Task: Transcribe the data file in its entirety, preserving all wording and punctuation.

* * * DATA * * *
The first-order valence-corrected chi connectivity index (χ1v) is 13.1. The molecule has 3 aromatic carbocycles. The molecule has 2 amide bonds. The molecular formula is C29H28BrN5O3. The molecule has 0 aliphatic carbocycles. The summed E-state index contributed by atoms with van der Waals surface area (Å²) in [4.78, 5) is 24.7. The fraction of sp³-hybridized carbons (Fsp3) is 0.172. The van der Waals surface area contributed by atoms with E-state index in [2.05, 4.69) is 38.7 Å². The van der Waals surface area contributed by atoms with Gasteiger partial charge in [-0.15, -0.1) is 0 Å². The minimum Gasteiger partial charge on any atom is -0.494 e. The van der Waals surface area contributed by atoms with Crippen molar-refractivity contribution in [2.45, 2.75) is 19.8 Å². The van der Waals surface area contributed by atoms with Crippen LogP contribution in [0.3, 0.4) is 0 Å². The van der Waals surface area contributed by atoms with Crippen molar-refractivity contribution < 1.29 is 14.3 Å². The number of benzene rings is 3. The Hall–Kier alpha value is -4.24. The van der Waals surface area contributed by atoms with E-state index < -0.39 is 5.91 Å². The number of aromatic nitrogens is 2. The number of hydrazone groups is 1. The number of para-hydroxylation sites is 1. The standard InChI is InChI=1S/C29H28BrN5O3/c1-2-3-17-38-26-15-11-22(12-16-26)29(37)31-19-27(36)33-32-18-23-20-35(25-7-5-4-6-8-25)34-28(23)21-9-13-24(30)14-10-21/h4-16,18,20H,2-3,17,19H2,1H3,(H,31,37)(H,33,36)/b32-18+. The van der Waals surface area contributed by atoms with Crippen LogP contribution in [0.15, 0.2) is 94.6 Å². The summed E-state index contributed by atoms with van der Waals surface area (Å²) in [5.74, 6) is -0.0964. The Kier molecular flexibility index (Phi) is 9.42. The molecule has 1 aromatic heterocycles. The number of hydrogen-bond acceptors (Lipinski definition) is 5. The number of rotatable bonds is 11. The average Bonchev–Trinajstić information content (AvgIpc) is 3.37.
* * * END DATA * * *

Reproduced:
The first-order valence-corrected chi connectivity index (χ1v) is 13.1. The molecule has 3 aromatic carbocycles. The molecule has 2 amide bonds. The molecular formula is C29H28BrN5O3. The molecule has 0 aliphatic carbocycles. The summed E-state index contributed by atoms with van der Waals surface area (Å²) in [4.78, 5) is 24.7. The fraction of sp³-hybridized carbons (Fsp3) is 0.172. The van der Waals surface area contributed by atoms with E-state index in [2.05, 4.69) is 38.7 Å². The van der Waals surface area contributed by atoms with Gasteiger partial charge in [-0.15, -0.1) is 0 Å². The minimum Gasteiger partial charge on any atom is -0.494 e. The van der Waals surface area contributed by atoms with Crippen molar-refractivity contribution in [2.45, 2.75) is 19.8 Å². The van der Waals surface area contributed by atoms with Crippen LogP contribution in [0.3, 0.4) is 0 Å². The van der Waals surface area contributed by atoms with Crippen molar-refractivity contribution < 1.29 is 14.3 Å². The number of benzene rings is 3. The Hall–Kier alpha value is -4.24. The van der Waals surface area contributed by atoms with E-state index < -0.39 is 5.91 Å². The number of aromatic nitrogens is 2. The number of hydrazone groups is 1. The number of para-hydroxylation sites is 1. The standard InChI is InChI=1S/C29H28BrN5O3/c1-2-3-17-38-26-15-11-22(12-16-26)29(37)31-19-27(36)33-32-18-23-20-35(25-7-5-4-6-8-25)34-28(23)21-9-13-24(30)14-10-21/h4-16,18,20H,2-3,17,19H2,1H3,(H,31,37)(H,33,36)/b32-18+. The van der Waals surface area contributed by atoms with Crippen LogP contribution in [0.15, 0.2) is 94.6 Å². The summed E-state index contributed by atoms with van der Waals surface area (Å²) in [5.74, 6) is -0.0964. The Kier molecular flexibility index (Phi) is 9.42. The molecule has 1 aromatic heterocycles. The number of hydrogen-bond acceptors (Lipinski definition) is 5. The number of rotatable bonds is 11. The average Bonchev–Trinajstić information content (AvgIpc) is 3.37.